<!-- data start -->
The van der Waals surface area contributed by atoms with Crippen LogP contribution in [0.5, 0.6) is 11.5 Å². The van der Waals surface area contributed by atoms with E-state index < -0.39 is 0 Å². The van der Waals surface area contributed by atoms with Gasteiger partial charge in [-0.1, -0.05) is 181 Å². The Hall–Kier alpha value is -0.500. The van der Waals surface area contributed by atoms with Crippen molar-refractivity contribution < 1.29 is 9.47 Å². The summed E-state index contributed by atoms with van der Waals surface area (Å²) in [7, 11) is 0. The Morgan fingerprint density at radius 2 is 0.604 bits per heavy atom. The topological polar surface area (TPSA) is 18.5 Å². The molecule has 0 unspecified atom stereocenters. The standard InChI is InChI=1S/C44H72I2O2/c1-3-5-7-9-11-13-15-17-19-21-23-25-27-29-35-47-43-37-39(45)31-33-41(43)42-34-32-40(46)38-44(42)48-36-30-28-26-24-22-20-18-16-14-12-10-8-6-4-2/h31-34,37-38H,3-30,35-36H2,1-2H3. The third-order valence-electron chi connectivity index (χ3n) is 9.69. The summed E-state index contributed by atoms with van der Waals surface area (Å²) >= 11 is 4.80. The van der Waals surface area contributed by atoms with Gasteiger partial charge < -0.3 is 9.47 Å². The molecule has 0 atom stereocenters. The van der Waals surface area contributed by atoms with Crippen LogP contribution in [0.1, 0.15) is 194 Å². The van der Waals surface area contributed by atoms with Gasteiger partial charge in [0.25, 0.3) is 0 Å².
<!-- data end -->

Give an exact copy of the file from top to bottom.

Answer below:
The van der Waals surface area contributed by atoms with Crippen LogP contribution in [0.5, 0.6) is 11.5 Å². The van der Waals surface area contributed by atoms with E-state index < -0.39 is 0 Å². The van der Waals surface area contributed by atoms with Gasteiger partial charge in [-0.1, -0.05) is 181 Å². The Hall–Kier alpha value is -0.500. The van der Waals surface area contributed by atoms with Crippen molar-refractivity contribution < 1.29 is 9.47 Å². The summed E-state index contributed by atoms with van der Waals surface area (Å²) in [7, 11) is 0. The Morgan fingerprint density at radius 2 is 0.604 bits per heavy atom. The topological polar surface area (TPSA) is 18.5 Å². The molecule has 0 unspecified atom stereocenters. The standard InChI is InChI=1S/C44H72I2O2/c1-3-5-7-9-11-13-15-17-19-21-23-25-27-29-35-47-43-37-39(45)31-33-41(43)42-34-32-40(46)38-44(42)48-36-30-28-26-24-22-20-18-16-14-12-10-8-6-4-2/h31-34,37-38H,3-30,35-36H2,1-2H3. The third-order valence-electron chi connectivity index (χ3n) is 9.69. The summed E-state index contributed by atoms with van der Waals surface area (Å²) >= 11 is 4.80. The van der Waals surface area contributed by atoms with Gasteiger partial charge < -0.3 is 9.47 Å². The molecule has 0 atom stereocenters. The van der Waals surface area contributed by atoms with Crippen LogP contribution in [0.1, 0.15) is 194 Å². The van der Waals surface area contributed by atoms with Gasteiger partial charge in [0.25, 0.3) is 0 Å².